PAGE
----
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Title: Diurnal variation of threshold skin sensation
Author: Mooney, Jean
ISNI:       0000 0001 3415 5308
Awarding Body: University of London
Current Institution: University College London (University of London)
Date of Award: 1999
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Circadian (24 hour) rhythms are the manifestation of the output of the hypothalamic, thalamic and neuroendocrine structures, which are driven by the central pacemaker or 'clock' and cause a diurnal variation in the levels of activity of body systems. This research was carried out to explore skin sensory thresholds in relation to time of day. Sensory thresholds of skin were assessed in the morning (~09:00 hours) and late afternoon (~17:00 hours) in normal human subjects, using subjects as their own controls. Touch-pressure (T-P) thresholds were tested with calibrated aesthesiometry filaments in glabrous and hairy skin areas. Pin prick and heat pain thresholds of glabrous skin were also tested, using adapted aestheiometry filaments and a small heat probe, respectively. Axillary temperatures were recorded. In addition, further T-P and pin prick thresholds tests were made at other times through the day / evening. Aesthesiometry tests were made under varying experimental conditions, and also in a group of pre-disease subjects (permanent night-shift workers). A significant, robust pattern of diumal variation was noted in both T-P and pin prick pain thresholds in normal subjects, in all experiments, with ~60% change between morning and late afternoon / early evening tests, although the magnitude of change was, to some extent, site dependent. The observed pattern of change also indicated that both T-P and pin prick thresholds follow a circadian rhythm, with maxima (least sensitivity to stimulus) at around 07:00 hours and minima (greatest perceived sensation) at around 19:00 hours, i.e. in anti-phase to the rhythm of core body temperature. However, heat pain thresholds did not show diurnal variation, although subjects demonstrated reliability of criteria and good discrimination. As diurnal variation in T-P thresholds was lost in pre-disease (night-working) subjects, it suggests that T-P threshold sensation could be used as a marker of the activity of the circadian timing system. The influence of the output of the circadian timing system on the somatosensory system is discussed, and a model of the inter-relationship of the two systems is presented.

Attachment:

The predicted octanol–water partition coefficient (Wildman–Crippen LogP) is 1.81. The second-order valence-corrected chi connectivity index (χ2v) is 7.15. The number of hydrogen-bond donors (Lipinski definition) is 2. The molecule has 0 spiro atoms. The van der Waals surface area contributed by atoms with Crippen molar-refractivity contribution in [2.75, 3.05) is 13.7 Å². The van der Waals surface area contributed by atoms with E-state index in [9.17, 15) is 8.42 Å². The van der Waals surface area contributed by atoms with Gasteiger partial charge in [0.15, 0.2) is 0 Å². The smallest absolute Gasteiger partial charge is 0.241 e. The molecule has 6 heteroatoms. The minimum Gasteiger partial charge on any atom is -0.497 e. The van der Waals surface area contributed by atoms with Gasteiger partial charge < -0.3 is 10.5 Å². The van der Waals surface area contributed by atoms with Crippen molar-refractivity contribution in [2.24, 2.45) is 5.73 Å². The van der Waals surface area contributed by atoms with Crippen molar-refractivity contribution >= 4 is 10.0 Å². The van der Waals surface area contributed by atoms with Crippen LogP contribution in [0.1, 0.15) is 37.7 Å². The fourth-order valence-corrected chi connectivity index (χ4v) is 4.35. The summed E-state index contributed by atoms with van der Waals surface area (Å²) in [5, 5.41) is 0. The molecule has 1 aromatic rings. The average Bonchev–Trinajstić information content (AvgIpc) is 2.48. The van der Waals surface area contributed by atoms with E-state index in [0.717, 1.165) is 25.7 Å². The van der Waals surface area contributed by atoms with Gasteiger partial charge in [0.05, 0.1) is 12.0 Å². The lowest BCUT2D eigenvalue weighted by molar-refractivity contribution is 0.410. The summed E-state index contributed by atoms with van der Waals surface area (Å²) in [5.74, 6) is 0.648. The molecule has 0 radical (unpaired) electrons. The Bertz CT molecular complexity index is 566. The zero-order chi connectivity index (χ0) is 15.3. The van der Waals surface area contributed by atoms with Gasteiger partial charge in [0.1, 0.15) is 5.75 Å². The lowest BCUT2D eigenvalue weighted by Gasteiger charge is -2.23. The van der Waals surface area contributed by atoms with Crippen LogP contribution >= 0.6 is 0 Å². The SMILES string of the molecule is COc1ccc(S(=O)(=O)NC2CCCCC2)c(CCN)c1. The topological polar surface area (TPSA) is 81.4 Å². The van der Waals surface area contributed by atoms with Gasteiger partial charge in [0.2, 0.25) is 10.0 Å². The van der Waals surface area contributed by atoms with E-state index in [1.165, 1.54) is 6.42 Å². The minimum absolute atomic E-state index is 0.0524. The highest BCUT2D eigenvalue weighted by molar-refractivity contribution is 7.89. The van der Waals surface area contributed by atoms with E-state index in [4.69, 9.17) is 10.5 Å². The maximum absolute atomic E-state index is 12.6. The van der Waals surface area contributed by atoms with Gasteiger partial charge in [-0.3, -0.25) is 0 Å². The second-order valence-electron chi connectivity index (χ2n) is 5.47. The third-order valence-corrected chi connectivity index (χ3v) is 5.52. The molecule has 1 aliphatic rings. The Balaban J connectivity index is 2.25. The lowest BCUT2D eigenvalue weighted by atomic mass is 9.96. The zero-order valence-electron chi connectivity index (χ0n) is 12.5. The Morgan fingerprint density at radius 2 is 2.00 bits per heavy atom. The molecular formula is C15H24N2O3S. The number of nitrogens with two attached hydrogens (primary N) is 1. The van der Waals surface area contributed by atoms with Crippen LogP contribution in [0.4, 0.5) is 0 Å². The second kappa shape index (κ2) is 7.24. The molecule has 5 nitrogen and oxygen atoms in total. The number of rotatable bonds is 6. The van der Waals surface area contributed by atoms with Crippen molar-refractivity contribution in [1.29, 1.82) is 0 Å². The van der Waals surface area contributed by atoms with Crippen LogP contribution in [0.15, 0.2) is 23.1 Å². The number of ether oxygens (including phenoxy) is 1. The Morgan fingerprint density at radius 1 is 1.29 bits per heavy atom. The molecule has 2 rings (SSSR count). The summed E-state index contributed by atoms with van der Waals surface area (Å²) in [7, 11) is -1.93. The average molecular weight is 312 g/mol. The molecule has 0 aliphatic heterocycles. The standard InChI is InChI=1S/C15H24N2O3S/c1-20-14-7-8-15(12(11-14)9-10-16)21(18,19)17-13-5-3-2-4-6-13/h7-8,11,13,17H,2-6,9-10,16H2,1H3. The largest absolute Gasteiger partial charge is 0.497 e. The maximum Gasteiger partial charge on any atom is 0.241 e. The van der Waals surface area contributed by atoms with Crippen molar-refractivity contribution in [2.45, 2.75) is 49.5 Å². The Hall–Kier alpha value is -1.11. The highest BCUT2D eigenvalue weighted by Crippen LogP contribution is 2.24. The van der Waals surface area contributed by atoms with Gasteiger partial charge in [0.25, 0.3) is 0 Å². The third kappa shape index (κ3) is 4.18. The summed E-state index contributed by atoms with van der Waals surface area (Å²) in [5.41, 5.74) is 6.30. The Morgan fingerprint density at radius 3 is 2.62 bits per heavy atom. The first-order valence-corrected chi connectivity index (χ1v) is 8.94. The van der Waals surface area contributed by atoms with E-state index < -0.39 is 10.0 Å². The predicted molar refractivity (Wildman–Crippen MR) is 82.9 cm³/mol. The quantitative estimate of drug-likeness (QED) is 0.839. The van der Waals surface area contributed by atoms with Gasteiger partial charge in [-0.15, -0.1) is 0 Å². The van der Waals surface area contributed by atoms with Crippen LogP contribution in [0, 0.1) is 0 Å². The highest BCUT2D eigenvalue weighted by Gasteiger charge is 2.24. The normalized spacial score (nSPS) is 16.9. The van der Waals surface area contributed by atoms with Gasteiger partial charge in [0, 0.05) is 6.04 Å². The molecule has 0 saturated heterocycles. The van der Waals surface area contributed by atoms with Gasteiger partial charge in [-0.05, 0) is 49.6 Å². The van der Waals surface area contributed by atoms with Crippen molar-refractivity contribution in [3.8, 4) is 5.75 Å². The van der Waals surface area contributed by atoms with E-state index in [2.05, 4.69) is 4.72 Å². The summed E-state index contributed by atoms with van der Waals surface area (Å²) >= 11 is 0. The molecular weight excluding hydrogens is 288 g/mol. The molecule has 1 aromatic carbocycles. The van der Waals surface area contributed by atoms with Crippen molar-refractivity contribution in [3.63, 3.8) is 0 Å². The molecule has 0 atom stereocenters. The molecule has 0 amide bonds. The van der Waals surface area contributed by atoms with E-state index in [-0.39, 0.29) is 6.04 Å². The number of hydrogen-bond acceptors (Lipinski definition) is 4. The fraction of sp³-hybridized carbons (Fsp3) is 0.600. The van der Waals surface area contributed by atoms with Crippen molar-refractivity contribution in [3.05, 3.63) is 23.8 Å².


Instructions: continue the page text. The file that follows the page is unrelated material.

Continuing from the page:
Supervisor: Not available Sponsor: Not available
Qualification Name: Thesis (Ph.D.) Qualification Level: Doctoral
EThOS ID:  DOI: Not available